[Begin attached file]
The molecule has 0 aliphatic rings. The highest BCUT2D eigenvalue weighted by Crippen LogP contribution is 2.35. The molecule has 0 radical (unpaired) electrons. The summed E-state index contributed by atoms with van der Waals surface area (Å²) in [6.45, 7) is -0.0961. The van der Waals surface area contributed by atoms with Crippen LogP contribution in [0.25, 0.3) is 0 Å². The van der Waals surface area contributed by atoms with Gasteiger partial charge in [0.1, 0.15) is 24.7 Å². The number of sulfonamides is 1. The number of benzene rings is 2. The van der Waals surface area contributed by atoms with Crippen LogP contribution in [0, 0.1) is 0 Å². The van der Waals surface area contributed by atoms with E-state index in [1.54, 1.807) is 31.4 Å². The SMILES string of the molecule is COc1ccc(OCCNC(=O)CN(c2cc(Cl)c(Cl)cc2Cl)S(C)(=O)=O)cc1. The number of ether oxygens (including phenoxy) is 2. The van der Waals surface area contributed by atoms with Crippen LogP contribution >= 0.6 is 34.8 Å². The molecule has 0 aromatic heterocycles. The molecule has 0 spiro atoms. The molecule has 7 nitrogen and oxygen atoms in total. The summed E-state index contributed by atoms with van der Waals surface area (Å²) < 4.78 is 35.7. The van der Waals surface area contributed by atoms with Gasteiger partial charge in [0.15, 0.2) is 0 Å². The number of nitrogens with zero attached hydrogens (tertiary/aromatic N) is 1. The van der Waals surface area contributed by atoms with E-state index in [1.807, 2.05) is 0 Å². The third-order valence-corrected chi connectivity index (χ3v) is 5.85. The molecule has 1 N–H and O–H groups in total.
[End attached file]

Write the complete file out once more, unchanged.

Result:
The molecule has 0 aliphatic rings. The highest BCUT2D eigenvalue weighted by Crippen LogP contribution is 2.35. The molecule has 0 radical (unpaired) electrons. The summed E-state index contributed by atoms with van der Waals surface area (Å²) in [6.45, 7) is -0.0961. The van der Waals surface area contributed by atoms with Crippen LogP contribution in [0.25, 0.3) is 0 Å². The van der Waals surface area contributed by atoms with Gasteiger partial charge in [0.1, 0.15) is 24.7 Å². The number of sulfonamides is 1. The number of benzene rings is 2. The van der Waals surface area contributed by atoms with Crippen LogP contribution in [0, 0.1) is 0 Å². The van der Waals surface area contributed by atoms with E-state index in [1.54, 1.807) is 31.4 Å². The SMILES string of the molecule is COc1ccc(OCCNC(=O)CN(c2cc(Cl)c(Cl)cc2Cl)S(C)(=O)=O)cc1. The number of ether oxygens (including phenoxy) is 2. The van der Waals surface area contributed by atoms with Crippen LogP contribution >= 0.6 is 34.8 Å². The molecule has 0 aromatic heterocycles. The molecule has 0 spiro atoms. The molecule has 7 nitrogen and oxygen atoms in total. The summed E-state index contributed by atoms with van der Waals surface area (Å²) < 4.78 is 35.7. The van der Waals surface area contributed by atoms with Gasteiger partial charge in [0.15, 0.2) is 0 Å². The number of nitrogens with zero attached hydrogens (tertiary/aromatic N) is 1. The van der Waals surface area contributed by atoms with E-state index in [1.807, 2.05) is 0 Å². The third-order valence-corrected chi connectivity index (χ3v) is 5.85. The molecule has 1 N–H and O–H groups in total.